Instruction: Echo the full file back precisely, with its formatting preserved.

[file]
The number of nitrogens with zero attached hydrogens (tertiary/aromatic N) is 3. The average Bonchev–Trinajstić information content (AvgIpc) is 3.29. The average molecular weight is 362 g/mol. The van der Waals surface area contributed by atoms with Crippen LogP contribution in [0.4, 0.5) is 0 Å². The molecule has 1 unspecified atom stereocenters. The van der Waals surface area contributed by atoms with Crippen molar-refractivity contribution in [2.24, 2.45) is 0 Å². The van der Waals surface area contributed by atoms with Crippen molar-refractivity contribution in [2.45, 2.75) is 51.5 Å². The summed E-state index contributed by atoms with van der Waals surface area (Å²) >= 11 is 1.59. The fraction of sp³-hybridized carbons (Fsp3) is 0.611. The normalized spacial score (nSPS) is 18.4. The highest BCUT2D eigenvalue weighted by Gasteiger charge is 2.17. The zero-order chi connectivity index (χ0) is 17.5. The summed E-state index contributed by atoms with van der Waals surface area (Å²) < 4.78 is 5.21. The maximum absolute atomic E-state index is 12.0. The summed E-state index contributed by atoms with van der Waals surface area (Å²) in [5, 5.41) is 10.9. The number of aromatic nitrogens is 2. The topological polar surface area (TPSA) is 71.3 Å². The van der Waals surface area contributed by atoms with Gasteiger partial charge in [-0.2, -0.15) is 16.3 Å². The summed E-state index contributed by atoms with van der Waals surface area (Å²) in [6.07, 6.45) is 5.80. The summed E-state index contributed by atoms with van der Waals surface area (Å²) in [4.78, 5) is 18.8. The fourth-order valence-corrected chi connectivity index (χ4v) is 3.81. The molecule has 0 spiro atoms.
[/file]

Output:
The number of nitrogens with zero attached hydrogens (tertiary/aromatic N) is 3. The average Bonchev–Trinajstić information content (AvgIpc) is 3.29. The average molecular weight is 362 g/mol. The van der Waals surface area contributed by atoms with Crippen LogP contribution in [0.4, 0.5) is 0 Å². The molecule has 1 unspecified atom stereocenters. The van der Waals surface area contributed by atoms with Crippen molar-refractivity contribution in [2.24, 2.45) is 0 Å². The van der Waals surface area contributed by atoms with Crippen molar-refractivity contribution in [2.45, 2.75) is 51.5 Å². The summed E-state index contributed by atoms with van der Waals surface area (Å²) >= 11 is 1.59. The fraction of sp³-hybridized carbons (Fsp3) is 0.611. The normalized spacial score (nSPS) is 18.4. The highest BCUT2D eigenvalue weighted by Gasteiger charge is 2.17. The zero-order chi connectivity index (χ0) is 17.5. The summed E-state index contributed by atoms with van der Waals surface area (Å²) < 4.78 is 5.21. The maximum absolute atomic E-state index is 12.0. The summed E-state index contributed by atoms with van der Waals surface area (Å²) in [5, 5.41) is 10.9. The number of aromatic nitrogens is 2. The topological polar surface area (TPSA) is 71.3 Å². The van der Waals surface area contributed by atoms with Gasteiger partial charge in [-0.2, -0.15) is 16.3 Å². The summed E-state index contributed by atoms with van der Waals surface area (Å²) in [6.07, 6.45) is 5.80. The summed E-state index contributed by atoms with van der Waals surface area (Å²) in [4.78, 5) is 18.8. The fourth-order valence-corrected chi connectivity index (χ4v) is 3.81. The molecule has 0 spiro atoms.